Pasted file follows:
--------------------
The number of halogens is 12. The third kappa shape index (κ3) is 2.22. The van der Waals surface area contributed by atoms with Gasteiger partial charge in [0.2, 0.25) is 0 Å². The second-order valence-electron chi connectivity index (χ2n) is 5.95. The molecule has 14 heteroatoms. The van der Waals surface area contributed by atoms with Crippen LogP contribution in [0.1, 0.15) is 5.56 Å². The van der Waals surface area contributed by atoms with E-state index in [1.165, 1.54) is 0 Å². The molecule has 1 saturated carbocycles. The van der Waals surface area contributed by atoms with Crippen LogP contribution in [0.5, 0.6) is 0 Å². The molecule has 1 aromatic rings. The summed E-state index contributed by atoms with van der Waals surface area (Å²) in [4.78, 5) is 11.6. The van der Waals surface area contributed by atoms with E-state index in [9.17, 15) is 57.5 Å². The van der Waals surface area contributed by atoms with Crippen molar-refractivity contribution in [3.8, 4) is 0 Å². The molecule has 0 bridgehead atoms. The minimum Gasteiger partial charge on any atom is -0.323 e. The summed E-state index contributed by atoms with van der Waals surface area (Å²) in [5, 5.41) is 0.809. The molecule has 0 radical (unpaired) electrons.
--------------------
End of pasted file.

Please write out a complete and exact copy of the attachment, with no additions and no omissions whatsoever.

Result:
The number of halogens is 12. The third kappa shape index (κ3) is 2.22. The van der Waals surface area contributed by atoms with Gasteiger partial charge in [0.2, 0.25) is 0 Å². The second-order valence-electron chi connectivity index (χ2n) is 5.95. The molecule has 14 heteroatoms. The van der Waals surface area contributed by atoms with Crippen LogP contribution in [0.1, 0.15) is 5.56 Å². The van der Waals surface area contributed by atoms with E-state index in [1.165, 1.54) is 0 Å². The molecule has 1 saturated carbocycles. The van der Waals surface area contributed by atoms with Crippen LogP contribution in [0.5, 0.6) is 0 Å². The molecule has 1 aromatic rings. The summed E-state index contributed by atoms with van der Waals surface area (Å²) in [4.78, 5) is 11.6. The van der Waals surface area contributed by atoms with E-state index in [9.17, 15) is 57.5 Å². The van der Waals surface area contributed by atoms with Crippen molar-refractivity contribution in [3.8, 4) is 0 Å². The molecule has 0 bridgehead atoms. The minimum Gasteiger partial charge on any atom is -0.323 e. The summed E-state index contributed by atoms with van der Waals surface area (Å²) in [5, 5.41) is 0.809. The molecule has 0 radical (unpaired) electrons.